The western portion of Utah is a unique area very different from other parts of the state. It is mostly arid desert accented by low mountain ranges. Water is scarce. The Bonneville Salt Flats are included in the west desert area.
There are few towns in this part of the state. Few gas stations; few motels. You won't even find very many campgrounds. You can expect to drive 100 miles or more between communities. Often, roads are dirt and you can sometimes go many hours without seeing another vehicle.
Solitude is an important attraction here. But it also brings risks. If you drive the backroads here, you need to be self-sufficient. Make sure you start with a full tank of gas. Carry food and water - more than you think you will need. Make sure your vehicle is in good mechanical condition and you have a good spare tire (and jack).
This is a mountain range with high peaks located on the Utah/Nevada border. The mountains offer a surprisingly lush oasis in the otherwise stark desert. Several streams cascade down mountain canyons and provide a great environment for a wide variety of plants and animals.
Many people are surprised to learn that the Deep Creek range is the third-highest range in Utah. The High Uinta Mountains in eastern Utah contain the highest peaks in the state. Next is Mt Peale near Moab, at 12,720 feet. After that comes Ibapah Peak in the Deep Creeks, at 12,018 feet. Mt Nebo climbs to 11,860 feet and is the highest mountain near Salt Lake City. (Mt Timpanogos tops out at 11,749 feet.)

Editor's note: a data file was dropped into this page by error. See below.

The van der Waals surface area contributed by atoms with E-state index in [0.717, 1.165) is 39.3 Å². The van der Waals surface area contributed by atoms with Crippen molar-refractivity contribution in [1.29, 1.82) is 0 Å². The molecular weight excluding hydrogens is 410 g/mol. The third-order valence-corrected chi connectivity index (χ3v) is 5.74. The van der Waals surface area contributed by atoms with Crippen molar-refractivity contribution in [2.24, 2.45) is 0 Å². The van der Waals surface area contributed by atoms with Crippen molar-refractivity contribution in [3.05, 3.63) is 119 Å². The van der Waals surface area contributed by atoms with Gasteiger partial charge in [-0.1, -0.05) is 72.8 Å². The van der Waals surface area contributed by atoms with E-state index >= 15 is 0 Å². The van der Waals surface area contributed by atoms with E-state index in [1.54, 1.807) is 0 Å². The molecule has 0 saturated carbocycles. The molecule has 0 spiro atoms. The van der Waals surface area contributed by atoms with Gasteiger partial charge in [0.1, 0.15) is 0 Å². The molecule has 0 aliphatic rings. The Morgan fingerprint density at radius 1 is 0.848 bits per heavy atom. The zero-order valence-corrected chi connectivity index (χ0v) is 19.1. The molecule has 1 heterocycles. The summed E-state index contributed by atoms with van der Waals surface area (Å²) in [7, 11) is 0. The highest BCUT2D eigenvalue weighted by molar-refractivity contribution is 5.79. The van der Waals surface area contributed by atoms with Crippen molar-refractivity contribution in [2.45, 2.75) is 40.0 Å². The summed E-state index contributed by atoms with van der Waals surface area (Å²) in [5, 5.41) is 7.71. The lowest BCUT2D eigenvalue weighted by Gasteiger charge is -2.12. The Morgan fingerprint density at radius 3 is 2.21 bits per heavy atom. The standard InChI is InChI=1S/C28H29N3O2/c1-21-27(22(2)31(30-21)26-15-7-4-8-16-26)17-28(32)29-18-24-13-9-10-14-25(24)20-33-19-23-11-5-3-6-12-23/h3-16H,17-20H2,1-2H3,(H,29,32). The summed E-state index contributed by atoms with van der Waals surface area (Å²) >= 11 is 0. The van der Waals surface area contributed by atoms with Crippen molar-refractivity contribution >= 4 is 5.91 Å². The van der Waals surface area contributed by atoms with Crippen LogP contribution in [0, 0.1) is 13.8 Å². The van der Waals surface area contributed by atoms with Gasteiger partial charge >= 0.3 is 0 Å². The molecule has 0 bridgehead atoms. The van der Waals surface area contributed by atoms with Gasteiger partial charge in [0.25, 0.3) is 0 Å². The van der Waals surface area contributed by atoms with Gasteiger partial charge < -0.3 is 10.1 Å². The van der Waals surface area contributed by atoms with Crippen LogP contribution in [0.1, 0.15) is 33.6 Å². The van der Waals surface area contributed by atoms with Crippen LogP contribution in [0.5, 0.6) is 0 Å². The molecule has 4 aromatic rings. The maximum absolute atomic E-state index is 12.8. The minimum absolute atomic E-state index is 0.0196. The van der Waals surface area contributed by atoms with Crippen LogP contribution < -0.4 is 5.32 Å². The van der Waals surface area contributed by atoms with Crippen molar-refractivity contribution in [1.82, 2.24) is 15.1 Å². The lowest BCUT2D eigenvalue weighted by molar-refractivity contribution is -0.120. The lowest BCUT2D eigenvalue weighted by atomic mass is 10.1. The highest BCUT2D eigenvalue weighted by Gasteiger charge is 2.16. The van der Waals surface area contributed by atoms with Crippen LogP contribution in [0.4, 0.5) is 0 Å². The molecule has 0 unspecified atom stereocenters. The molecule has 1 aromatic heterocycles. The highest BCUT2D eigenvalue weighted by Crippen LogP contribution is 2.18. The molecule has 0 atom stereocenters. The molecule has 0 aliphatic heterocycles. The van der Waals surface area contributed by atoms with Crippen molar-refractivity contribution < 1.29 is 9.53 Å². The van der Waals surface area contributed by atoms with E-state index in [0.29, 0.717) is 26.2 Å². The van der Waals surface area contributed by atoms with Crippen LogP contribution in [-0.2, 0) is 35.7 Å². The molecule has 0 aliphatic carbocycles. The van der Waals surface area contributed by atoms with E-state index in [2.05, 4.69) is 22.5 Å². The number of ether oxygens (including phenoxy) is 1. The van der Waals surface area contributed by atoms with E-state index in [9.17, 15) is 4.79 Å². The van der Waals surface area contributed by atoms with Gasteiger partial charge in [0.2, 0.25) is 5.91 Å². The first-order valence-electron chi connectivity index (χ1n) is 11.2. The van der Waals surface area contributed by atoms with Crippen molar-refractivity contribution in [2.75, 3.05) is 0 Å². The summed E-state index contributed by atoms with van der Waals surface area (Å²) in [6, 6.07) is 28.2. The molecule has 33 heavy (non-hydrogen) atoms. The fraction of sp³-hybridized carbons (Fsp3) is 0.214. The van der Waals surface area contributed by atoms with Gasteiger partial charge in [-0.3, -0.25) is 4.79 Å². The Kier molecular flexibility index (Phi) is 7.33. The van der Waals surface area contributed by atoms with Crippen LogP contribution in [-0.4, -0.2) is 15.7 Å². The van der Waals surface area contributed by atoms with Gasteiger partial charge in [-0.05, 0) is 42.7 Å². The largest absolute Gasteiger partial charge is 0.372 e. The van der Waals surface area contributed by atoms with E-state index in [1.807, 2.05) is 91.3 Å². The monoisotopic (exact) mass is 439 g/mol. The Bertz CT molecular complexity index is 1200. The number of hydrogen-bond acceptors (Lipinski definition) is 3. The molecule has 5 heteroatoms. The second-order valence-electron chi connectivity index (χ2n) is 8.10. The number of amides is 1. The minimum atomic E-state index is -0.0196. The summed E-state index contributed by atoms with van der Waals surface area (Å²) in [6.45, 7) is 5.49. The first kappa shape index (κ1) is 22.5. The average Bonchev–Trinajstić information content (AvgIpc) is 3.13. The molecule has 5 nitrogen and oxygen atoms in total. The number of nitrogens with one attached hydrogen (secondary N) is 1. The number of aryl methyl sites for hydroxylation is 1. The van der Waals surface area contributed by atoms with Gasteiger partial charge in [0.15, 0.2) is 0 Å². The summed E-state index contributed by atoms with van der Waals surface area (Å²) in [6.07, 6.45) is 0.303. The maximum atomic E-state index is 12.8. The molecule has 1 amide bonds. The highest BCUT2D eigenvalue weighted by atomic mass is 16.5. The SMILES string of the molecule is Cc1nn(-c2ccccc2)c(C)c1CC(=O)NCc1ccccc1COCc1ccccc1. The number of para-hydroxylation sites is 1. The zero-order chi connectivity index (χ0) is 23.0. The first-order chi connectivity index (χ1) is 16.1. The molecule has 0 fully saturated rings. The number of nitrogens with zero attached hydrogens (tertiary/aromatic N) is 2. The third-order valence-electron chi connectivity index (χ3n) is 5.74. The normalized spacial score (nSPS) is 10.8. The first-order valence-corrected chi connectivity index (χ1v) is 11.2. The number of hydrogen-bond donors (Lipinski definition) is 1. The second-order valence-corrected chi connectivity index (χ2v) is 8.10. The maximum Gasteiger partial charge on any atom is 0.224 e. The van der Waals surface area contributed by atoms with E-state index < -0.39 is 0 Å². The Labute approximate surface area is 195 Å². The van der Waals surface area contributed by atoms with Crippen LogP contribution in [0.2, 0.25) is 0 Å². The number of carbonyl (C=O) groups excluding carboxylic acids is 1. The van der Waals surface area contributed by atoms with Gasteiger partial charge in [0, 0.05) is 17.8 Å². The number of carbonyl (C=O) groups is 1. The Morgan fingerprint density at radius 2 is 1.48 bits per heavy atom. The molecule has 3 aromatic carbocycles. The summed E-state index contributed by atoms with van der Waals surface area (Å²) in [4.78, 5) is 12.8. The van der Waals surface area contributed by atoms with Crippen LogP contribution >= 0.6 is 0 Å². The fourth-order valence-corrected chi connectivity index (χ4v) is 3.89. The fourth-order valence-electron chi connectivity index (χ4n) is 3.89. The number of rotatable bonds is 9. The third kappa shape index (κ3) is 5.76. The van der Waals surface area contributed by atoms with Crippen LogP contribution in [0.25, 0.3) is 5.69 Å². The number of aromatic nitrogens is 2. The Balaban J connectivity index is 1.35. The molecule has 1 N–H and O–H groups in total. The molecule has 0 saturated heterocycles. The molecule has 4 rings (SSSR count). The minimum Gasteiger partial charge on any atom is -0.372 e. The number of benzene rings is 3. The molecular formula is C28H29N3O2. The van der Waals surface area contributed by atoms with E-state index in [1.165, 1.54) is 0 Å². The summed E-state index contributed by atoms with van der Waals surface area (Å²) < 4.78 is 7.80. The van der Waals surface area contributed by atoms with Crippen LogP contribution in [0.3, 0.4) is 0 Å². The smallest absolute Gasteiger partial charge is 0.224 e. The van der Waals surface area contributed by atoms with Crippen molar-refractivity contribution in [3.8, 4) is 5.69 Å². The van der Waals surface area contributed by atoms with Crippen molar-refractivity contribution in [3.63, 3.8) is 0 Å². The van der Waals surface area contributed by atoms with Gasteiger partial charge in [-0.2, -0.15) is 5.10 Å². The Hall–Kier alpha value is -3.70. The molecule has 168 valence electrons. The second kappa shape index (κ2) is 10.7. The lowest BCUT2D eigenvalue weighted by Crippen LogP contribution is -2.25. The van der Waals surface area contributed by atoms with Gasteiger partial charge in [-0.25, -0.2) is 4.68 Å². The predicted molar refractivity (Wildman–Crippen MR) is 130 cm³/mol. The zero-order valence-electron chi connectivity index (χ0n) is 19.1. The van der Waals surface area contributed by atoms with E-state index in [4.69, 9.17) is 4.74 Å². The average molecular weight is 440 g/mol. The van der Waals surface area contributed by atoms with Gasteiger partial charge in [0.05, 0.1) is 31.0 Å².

Hiking, camping and hunting are popular activities in the Deep Creeks.
Other mountains in the west desert are attractive, but not nearly so high.
Pony Express Trail: This scenic backway cuts across the desert just south of the Salt Flats. It is one of several enjoyable backroads in this area. See our detailed information on this attraction.
Fish Springs National Wildlife Refuge: Located along the old Pony Express Route south of the Salt Flats, this area has several interconnected ponds and marshes. They provide important habitat for a large number of migratory birds, plus many birds and animals that live in the area year-round. See our Fish Springs page.
Rockhounding is a popular activity in Utah's west desert. Sites like the Antelope Springs trilobite beds and Topaz Mountain are famous and command considerable attention. Other sites are less famous but offer the potential to find beautiful and sometimes valuable stones and minerals.
Herds of wild horses roam the west desert area and are seen occasionally by visitors. They are considered to be an important part of our national heritage and are protected by federal law. Most people think it is a thrill to see them running wild and free.